Cablegate: Japanese Morning Press Highlights 09/28/07

DE RUEHKO #4542/01 2710121
P 280121Z SEP 07





E.O. 12958: N/A



1) Top headlines
2) Editorials
3) Prime Minister's daily schedule

Burmese revolt:
4) Secretary Rice, Foreign Minister Komura in basic agreement on
Burma, sharply criticize military junta's acts
5) Chief Cabinet Secretary Machimura protests killing of Japanese
reporter during mayhem in Burma
6) Japanese government remains cautious about imposing sanctions on

Six-party talks on North Korea:
7) Assistant Secretary Hill states that basic agreement with DPRK
over disabling nuclear facility has been reached; North Korea seems
warmer toward Japan
8) Japan very cautious as it enters new "dialogue" phase in
negotiations with North Korea

9) China's President Hu planning visit to Japan next Spring; China
invites Prime Minister Fukuda to come visit, too

Anti-terror law:
10) Ambassadors of 11 countries including US meet at Pakistan's
embassy to issue statement of appreciation for MSDF refueling
services in Indian Ocean
11) Outline of new bill extending MSDF refueling to be presented to
Diet next month
12) Defense Minister Ishiba up beat about passing the new
anti-terror law this Diet session
13) Defense Ministry to investigate whether MSDF oil supplied to US
warships in Indian Ocean was diverted

14) Possible diversion of MSDF oil supplied to US warships in Indian
Ocean having been used in Iraq war could become complex bilateral
15) In meeting with Secretary Rice, Foreign Minister Komura asks for
full information disclosure on use of oil supplied by MSDF in Indian

16) Former Prime Minister Abe briefly returns home from the hospital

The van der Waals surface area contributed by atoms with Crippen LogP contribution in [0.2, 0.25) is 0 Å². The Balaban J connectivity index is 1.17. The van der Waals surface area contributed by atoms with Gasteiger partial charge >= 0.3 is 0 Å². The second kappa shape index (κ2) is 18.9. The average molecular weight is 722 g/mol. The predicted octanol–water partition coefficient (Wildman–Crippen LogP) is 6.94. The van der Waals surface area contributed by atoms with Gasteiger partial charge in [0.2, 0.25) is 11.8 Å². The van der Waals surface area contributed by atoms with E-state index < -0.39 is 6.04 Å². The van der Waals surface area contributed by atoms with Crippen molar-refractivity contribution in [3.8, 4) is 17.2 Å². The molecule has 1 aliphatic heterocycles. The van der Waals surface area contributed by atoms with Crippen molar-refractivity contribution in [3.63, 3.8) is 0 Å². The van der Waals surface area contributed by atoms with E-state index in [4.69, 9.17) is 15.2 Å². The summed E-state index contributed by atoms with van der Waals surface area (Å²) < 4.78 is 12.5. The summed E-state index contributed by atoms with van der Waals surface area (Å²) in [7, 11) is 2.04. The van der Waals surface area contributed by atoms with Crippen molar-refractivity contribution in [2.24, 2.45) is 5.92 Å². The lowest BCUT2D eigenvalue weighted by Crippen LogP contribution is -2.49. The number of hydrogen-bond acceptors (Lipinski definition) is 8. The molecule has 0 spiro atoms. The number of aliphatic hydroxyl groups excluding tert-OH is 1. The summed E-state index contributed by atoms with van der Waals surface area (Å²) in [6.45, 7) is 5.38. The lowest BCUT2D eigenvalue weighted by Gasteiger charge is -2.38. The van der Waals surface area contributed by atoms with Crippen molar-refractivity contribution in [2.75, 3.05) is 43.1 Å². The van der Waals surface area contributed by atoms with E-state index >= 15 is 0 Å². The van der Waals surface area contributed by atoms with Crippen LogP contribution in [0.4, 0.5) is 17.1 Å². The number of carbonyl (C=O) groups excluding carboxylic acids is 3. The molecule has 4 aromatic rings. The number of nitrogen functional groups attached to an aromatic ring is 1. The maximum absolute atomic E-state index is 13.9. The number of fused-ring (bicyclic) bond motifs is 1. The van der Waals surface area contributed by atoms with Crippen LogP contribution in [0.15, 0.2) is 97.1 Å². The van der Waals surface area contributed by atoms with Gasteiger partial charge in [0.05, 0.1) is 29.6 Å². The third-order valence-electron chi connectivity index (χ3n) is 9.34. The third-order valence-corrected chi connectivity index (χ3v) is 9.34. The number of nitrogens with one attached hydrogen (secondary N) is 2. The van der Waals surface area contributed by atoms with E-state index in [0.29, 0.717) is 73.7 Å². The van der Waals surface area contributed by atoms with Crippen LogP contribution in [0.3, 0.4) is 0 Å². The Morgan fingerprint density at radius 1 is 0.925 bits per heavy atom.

Political scene:
17) Mainichi poll: 74 PERCENT see Diet dissolution and a snap
election in a year
18) Prime minister to give Diet policy speech on Oct. 1
19) DPJ planning strategy of flooding the Diet with bills to tie up
20) Former US Ambassador to Japan Mondale meets with Democratic
Party of Japan (DPJ) President Ozawa



Asahi, Mainichi, Yomiuri, Sankei & Tokyo Shimbun:
Japanese journalist shot dead in Burma; Security forces
indiscriminately fire at demonstrators

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Mitsubishi Heavy Industries wins China order for nuclear plant

Big companies earn 1.75 times more than in bubble economy years


(1) Prime Minister Fukuda needs to express views to world
(2) Japan urged to work out specific plans to protect environment

(1) China must join international pressure on Burmese military to
end crackdown
(2) Death of 17-year-old sumo wrester after being struck with beer

(1) Give priority to academic ability in drawing up Education
Ministry guidelines
(2) Use international pressure on Burma

(1) Fukuda should pursue 21st-century-version, omni-directional
foreign policy
(2) Carry through NHK reform

(1) Now is time to promote democracy in Burma
(2) Death of young wrester: Sumo association's governance being

Tokyo Shimbun:
(1) Use international pressure to stop bloodshed in Burma
(2) Japan must be more eager to lead international trend to combat
global warming

(1) MSDF refueling US warships: Unlawful act apparent

3) Prime Minister's Official Residence (Kantei)

Prime Minister's schedule, September 27